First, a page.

In 2011, Secretary-General Ban Ki-moon emphasised in his annual report on R2P the central role regional organisations such as the EU could play in the promotion and implementation of the emerging international norm. Gareth Evans, co-chair of the ICISS report and leading figure of R2P, had predicted in 2008 that “of all the regional organisations capable of helping make R2P a reality, the twenty-seven-member EU [would bring] by far the greatest potential strengths”. In light of the nature of the values shared by the EU member states and the fact that one of the priorities of its emerging foreign policy is the promotion of human protection, it would indeed be unsurprising to see the EU be a key promoter of R2P. However, considering that existing work often focuses on particular interventions or on specific member states’ relationship to the international norm, it is challenging to gain a full understanding of this key regional institution’s commitment to the norm over the years. It makes it difficult to predict how the EU will address major current and future challenges such as the refugee crisis, and in turn, to analyse how these challenges will impact the EU’s relationship to the international norm. Additionally, when examining closely the EU’s approach to R2P, it becomes apparent that the institution is facing some key challenges not only in terms of norm internalisation but also when it comes to implementation. In light of these gaps and challenges, the ECR2P aims to investigate the EU’s relationship to R2P over time, which involves analysing both the EU’s overall conception and practice of the norm, and the specific approach of some of its key member states. Additionally, through rigorous interdisciplinary research and dialogue between academics and practitioners, the Centre aims to provide recommendations on how the EU could strengthen its promotion and implementation of R2P.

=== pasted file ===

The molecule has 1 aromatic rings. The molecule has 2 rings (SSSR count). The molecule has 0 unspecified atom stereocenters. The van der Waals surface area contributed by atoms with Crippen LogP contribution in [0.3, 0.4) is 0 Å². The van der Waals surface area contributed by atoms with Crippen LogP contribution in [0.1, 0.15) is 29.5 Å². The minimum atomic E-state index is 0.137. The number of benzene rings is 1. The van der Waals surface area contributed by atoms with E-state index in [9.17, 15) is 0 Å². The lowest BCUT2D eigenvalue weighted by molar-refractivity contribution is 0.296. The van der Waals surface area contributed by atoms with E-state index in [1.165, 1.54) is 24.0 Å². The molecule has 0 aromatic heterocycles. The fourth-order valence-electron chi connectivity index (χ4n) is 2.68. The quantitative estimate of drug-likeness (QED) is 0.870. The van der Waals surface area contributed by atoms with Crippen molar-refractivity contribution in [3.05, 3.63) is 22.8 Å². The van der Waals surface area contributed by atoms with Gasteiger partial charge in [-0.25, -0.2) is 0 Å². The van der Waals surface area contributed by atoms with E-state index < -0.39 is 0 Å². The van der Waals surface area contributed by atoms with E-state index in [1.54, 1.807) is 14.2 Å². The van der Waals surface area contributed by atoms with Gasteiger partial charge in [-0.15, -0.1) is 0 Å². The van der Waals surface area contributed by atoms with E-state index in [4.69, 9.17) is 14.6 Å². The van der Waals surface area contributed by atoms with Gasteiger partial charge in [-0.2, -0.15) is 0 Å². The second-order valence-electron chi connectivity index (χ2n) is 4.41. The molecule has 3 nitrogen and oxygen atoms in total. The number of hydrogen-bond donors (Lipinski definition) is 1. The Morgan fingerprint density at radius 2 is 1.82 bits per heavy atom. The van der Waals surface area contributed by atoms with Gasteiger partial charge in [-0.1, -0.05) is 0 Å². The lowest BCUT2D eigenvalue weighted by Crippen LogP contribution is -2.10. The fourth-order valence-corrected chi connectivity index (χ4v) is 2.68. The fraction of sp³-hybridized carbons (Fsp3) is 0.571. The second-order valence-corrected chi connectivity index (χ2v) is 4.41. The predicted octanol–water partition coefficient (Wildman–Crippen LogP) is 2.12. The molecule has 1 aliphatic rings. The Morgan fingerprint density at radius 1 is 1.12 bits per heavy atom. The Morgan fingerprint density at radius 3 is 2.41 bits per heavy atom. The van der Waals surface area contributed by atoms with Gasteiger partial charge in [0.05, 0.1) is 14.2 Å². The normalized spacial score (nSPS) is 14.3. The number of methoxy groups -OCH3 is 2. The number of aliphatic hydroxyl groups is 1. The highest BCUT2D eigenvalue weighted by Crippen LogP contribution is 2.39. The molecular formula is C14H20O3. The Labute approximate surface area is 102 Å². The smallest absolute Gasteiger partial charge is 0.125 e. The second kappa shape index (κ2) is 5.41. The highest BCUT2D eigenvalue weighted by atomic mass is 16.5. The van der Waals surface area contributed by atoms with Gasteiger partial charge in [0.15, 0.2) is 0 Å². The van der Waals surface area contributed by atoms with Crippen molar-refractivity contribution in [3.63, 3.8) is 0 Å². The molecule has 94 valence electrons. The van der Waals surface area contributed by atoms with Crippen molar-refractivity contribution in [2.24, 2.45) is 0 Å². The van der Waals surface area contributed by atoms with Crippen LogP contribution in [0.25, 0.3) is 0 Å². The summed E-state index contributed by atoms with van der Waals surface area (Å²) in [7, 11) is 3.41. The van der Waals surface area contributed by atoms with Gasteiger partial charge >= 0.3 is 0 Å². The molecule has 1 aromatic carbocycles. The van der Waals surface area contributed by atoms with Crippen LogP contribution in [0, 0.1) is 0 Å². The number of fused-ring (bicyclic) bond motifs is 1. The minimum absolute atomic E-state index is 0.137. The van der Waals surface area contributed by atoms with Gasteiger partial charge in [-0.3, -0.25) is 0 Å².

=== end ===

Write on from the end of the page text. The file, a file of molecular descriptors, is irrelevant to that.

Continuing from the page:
Research papers and recent publications in this area:
Newman, E; Stefan, C. (2016) The EU’s Engagement with R2P: Beyond ‘Normative Power Europe’ in a Transitional International Order, working paper, presented at the R2P Conference, University of Leeds, October 2016.
EU Task Force (2013) ‘The EU and the Prevention of Mass Atrocities – An Assessment of Strengths and Weaknesses’ Budapest Centre for Mass Atrocities Prevention
V4 Task Force (2017) ‘Capabilities of the Visegrad Group in preventing extremism. Budapest Centre for Mass Atrocities Prevention’ www.genocideprevention.eu/wp-content/uploads/2016/05/Report_V4_2017_A4_web.pdf